Thursday, December 29, 2016

Why financial literacy legislation fails

The Post-Crescent has a look at attempts to pass financial literacy legislation in Wisconsin over the last few years.  The article is most interesting for listing the reasons legislation like this fails and for providing financial literacy champions a roadmap to follow.

Key point:
Lawmakers in Wisconsin made a run at adding Wisconsin to the list last year. Rep. Scott Krug, R-Nekoosa, and Sen. Howard Marklein, R-Spring Green, proposed requiring public schools to include financial literacy in curriculums. Their bills also would have required statewide testing on the subject and financial literacy information to be provided during college orientations.

Monday, December 26, 2016

Who teaches the teachers?

The Raleigh News & Observer has a great article this week about teaching teachers financial literacy. The piece touches on the difficultly of squeezing personal finance into other curriculum and the need for dedicated training.

Key point:
That lack of preparedness is a real concern because, in North Carolina, personal finance is required to be taught to students from kindergarten through eighth grade as part of their social studies courses. In addition, Wheat said, about 40 percent of a civics and economics course that high school students must pass before they graduate – American History: The Founding Principles, Civics and Economics – is devoted to personal finance and economics.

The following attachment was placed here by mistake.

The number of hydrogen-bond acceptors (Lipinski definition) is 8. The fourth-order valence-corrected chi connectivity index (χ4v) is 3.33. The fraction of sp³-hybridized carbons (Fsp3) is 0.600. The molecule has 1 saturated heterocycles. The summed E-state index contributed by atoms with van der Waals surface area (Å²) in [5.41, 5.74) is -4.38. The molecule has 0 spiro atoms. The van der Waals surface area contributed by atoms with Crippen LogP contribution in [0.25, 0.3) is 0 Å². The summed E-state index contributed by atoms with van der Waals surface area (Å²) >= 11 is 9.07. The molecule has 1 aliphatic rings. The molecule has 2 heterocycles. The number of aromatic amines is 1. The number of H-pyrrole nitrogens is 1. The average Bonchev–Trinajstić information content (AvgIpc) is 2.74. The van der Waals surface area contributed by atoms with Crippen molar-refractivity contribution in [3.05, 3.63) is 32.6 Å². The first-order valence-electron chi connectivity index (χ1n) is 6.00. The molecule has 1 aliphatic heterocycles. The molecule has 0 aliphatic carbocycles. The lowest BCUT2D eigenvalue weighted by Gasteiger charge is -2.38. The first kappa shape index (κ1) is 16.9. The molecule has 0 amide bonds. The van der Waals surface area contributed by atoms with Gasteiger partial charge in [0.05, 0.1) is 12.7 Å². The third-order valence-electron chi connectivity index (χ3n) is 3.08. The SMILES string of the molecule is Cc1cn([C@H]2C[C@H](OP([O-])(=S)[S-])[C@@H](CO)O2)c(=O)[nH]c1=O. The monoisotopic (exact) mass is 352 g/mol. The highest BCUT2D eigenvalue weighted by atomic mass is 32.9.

Wednesday, December 21, 2016

Life Insurance Gender Gap

This blog recently noted a report in Texas showing disparities in who gets efficiently licensed to sell life insurance in the state.  In addition to the race/ethnicity disparity already covered in a previous post, the report also showed a gender disparity - with men passing the licensing exam at a rate of 57% compared to 51% for women (page 66).

Now comes news from LIMRA of a gender disparity in life insurance usage:
Just 56% of American women have life insurance coverage, compared with 62% of men, according to LIMRA’s Life Insurance Ownership in Focus, U.S. Person-Level Trends: 2016. While the amount of coverage women purchased spiked nearly 21% since 2010, researchers say it’s still inadequate relative to men at $160,782 vs. $206,357.
The article cites a few reasons why men take advantage of life insurance more than women, but could another be data like we see in Texas?  More men are licensed as agents, and women seem to encounter barriers to entry that men do not.

Does this contribute to the usage disparity?  It is question worth considering.

Friday, December 2, 2016

Texas Life Agent Exam - 2016 Version

This blog has spent years looking at reports published by the Texas Department of Insurance that show pass rates on licensing exams by demographic.

The 2016 report is out, and sadly, it continues to show distressing data.  Here is a look at pass rates on the Life agent exam last year by race/ethnicity when controlling for education (page 86).

As in past years, Caucasian/White applicants continue to enter the insurance profession in Texas in a more efficient manner than other testers, even when controlling for education.

This blog will dive deeper into the report in 2017.  The data seem to suggest the presence of barriers to entry for some testers.  With national studies like LIMRA's Facts About Life 2016 continuing to report that certain segments of the country are under-insured and under-served, it is critical that all stakeholders, including regulators, do their part to make sure all communities have access to important financial protections.